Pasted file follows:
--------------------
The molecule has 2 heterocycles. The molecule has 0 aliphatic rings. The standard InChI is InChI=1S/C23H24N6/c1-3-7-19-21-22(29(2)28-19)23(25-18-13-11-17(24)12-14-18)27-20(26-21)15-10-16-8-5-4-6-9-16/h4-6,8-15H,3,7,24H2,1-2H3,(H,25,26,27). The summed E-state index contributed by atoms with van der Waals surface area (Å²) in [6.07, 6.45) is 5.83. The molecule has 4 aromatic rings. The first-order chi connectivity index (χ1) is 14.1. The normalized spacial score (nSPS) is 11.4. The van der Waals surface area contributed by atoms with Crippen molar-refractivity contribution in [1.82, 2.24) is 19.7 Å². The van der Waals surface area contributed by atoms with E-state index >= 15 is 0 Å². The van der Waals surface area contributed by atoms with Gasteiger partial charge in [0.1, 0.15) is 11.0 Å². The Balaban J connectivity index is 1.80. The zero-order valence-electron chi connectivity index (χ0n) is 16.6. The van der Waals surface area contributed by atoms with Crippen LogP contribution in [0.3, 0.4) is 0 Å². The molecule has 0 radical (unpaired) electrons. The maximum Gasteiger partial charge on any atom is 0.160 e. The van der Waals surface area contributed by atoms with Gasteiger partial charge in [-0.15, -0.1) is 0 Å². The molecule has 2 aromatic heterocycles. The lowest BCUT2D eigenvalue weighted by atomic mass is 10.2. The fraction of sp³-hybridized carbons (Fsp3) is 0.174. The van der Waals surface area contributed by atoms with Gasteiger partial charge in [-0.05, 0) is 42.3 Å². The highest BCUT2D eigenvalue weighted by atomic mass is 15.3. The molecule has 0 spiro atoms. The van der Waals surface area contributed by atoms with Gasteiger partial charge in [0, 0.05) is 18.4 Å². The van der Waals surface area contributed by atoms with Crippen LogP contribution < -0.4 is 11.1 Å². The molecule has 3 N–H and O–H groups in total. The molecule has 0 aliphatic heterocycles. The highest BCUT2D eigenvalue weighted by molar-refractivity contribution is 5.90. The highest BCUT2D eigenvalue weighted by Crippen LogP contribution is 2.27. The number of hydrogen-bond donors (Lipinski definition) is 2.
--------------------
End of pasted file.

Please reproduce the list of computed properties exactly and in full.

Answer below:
The molecule has 2 heterocycles. The molecule has 0 aliphatic rings. The standard InChI is InChI=1S/C23H24N6/c1-3-7-19-21-22(29(2)28-19)23(25-18-13-11-17(24)12-14-18)27-20(26-21)15-10-16-8-5-4-6-9-16/h4-6,8-15H,3,7,24H2,1-2H3,(H,25,26,27). The summed E-state index contributed by atoms with van der Waals surface area (Å²) in [6.07, 6.45) is 5.83. The molecule has 4 aromatic rings. The first-order chi connectivity index (χ1) is 14.1. The normalized spacial score (nSPS) is 11.4. The van der Waals surface area contributed by atoms with Crippen molar-refractivity contribution in [1.82, 2.24) is 19.7 Å². The van der Waals surface area contributed by atoms with E-state index >= 15 is 0 Å². The van der Waals surface area contributed by atoms with Gasteiger partial charge in [0.1, 0.15) is 11.0 Å². The Balaban J connectivity index is 1.80. The zero-order valence-electron chi connectivity index (χ0n) is 16.6. The van der Waals surface area contributed by atoms with Crippen LogP contribution in [0.3, 0.4) is 0 Å². The molecule has 0 radical (unpaired) electrons. The maximum Gasteiger partial charge on any atom is 0.160 e. The van der Waals surface area contributed by atoms with Gasteiger partial charge in [-0.15, -0.1) is 0 Å². The molecule has 2 aromatic heterocycles. The lowest BCUT2D eigenvalue weighted by atomic mass is 10.2. The fraction of sp³-hybridized carbons (Fsp3) is 0.174. The van der Waals surface area contributed by atoms with Gasteiger partial charge in [-0.05, 0) is 42.3 Å². The highest BCUT2D eigenvalue weighted by atomic mass is 15.3. The molecule has 0 spiro atoms. The van der Waals surface area contributed by atoms with Gasteiger partial charge in [0, 0.05) is 18.4 Å². The van der Waals surface area contributed by atoms with Crippen LogP contribution < -0.4 is 11.1 Å². The molecule has 3 N–H and O–H groups in total. The molecule has 0 aliphatic heterocycles. The highest BCUT2D eigenvalue weighted by molar-refractivity contribution is 5.90. The highest BCUT2D eigenvalue weighted by Crippen LogP contribution is 2.27. The number of hydrogen-bond donors (Lipinski definition) is 2.